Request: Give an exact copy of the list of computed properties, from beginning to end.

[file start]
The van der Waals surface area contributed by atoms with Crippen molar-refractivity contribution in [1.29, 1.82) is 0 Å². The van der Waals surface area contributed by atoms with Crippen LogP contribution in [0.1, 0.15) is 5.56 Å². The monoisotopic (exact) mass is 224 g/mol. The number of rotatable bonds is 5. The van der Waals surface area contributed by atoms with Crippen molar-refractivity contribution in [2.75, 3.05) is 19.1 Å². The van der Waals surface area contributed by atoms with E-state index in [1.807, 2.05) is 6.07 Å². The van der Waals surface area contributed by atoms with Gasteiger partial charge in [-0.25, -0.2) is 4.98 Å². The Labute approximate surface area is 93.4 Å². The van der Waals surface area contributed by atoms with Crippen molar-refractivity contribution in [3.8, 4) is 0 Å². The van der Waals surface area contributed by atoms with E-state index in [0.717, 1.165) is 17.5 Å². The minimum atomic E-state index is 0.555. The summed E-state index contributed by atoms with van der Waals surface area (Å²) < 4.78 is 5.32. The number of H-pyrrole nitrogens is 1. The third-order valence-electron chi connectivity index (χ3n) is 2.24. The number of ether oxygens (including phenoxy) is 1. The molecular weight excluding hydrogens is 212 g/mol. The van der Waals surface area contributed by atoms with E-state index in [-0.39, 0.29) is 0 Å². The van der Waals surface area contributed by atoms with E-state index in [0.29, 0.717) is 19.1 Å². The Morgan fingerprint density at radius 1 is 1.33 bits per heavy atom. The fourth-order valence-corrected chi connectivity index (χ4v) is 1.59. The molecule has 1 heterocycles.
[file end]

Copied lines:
The van der Waals surface area contributed by atoms with Crippen molar-refractivity contribution in [1.29, 1.82) is 0 Å². The van der Waals surface area contributed by atoms with Crippen LogP contribution in [0.1, 0.15) is 5.56 Å². The monoisotopic (exact) mass is 224 g/mol. The number of rotatable bonds is 5. The van der Waals surface area contributed by atoms with Crippen molar-refractivity contribution in [2.75, 3.05) is 19.1 Å². The van der Waals surface area contributed by atoms with E-state index in [1.807, 2.05) is 6.07 Å². The van der Waals surface area contributed by atoms with Gasteiger partial charge in [-0.25, -0.2) is 4.98 Å². The Labute approximate surface area is 93.4 Å². The van der Waals surface area contributed by atoms with Crippen molar-refractivity contribution in [3.8, 4) is 0 Å². The van der Waals surface area contributed by atoms with E-state index in [0.717, 1.165) is 17.5 Å². The minimum atomic E-state index is 0.555. The summed E-state index contributed by atoms with van der Waals surface area (Å²) < 4.78 is 5.32. The number of H-pyrrole nitrogens is 1. The third-order valence-electron chi connectivity index (χ3n) is 2.24. The number of ether oxygens (including phenoxy) is 1. The molecular weight excluding hydrogens is 212 g/mol. The van der Waals surface area contributed by atoms with E-state index in [-0.39, 0.29) is 0 Å². The van der Waals surface area contributed by atoms with E-state index in [0.29, 0.717) is 19.1 Å². The Morgan fingerprint density at radius 1 is 1.33 bits per heavy atom. The fourth-order valence-corrected chi connectivity index (χ4v) is 1.59. The molecule has 1 heterocycles.